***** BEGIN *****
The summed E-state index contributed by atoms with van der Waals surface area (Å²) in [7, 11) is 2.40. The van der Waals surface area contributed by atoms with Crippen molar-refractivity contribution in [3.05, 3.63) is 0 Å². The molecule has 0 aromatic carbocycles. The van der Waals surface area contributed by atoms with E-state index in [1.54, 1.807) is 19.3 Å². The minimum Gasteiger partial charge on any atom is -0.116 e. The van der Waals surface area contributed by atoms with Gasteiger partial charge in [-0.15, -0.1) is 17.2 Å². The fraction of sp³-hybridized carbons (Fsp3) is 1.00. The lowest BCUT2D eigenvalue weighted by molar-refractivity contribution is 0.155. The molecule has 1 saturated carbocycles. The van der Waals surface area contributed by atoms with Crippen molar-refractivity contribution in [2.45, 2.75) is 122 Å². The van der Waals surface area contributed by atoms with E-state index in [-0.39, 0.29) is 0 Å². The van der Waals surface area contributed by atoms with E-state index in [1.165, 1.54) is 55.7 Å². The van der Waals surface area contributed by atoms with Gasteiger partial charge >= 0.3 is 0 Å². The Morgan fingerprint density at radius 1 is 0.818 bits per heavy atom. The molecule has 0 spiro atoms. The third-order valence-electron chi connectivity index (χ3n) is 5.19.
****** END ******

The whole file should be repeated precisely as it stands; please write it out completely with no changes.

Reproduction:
The summed E-state index contributed by atoms with van der Waals surface area (Å²) in [7, 11) is 2.40. The van der Waals surface area contributed by atoms with Crippen molar-refractivity contribution in [3.05, 3.63) is 0 Å². The molecule has 0 aromatic carbocycles. The van der Waals surface area contributed by atoms with E-state index in [1.54, 1.807) is 19.3 Å². The minimum Gasteiger partial charge on any atom is -0.116 e. The van der Waals surface area contributed by atoms with Gasteiger partial charge in [-0.15, -0.1) is 17.2 Å². The fraction of sp³-hybridized carbons (Fsp3) is 1.00. The lowest BCUT2D eigenvalue weighted by molar-refractivity contribution is 0.155. The molecule has 1 saturated carbocycles. The van der Waals surface area contributed by atoms with Crippen molar-refractivity contribution in [2.45, 2.75) is 122 Å². The van der Waals surface area contributed by atoms with E-state index in [-0.39, 0.29) is 0 Å². The van der Waals surface area contributed by atoms with E-state index in [1.165, 1.54) is 55.7 Å². The van der Waals surface area contributed by atoms with Gasteiger partial charge >= 0.3 is 0 Å². The Morgan fingerprint density at radius 1 is 0.818 bits per heavy atom. The molecule has 0 spiro atoms. The third-order valence-electron chi connectivity index (χ3n) is 5.19.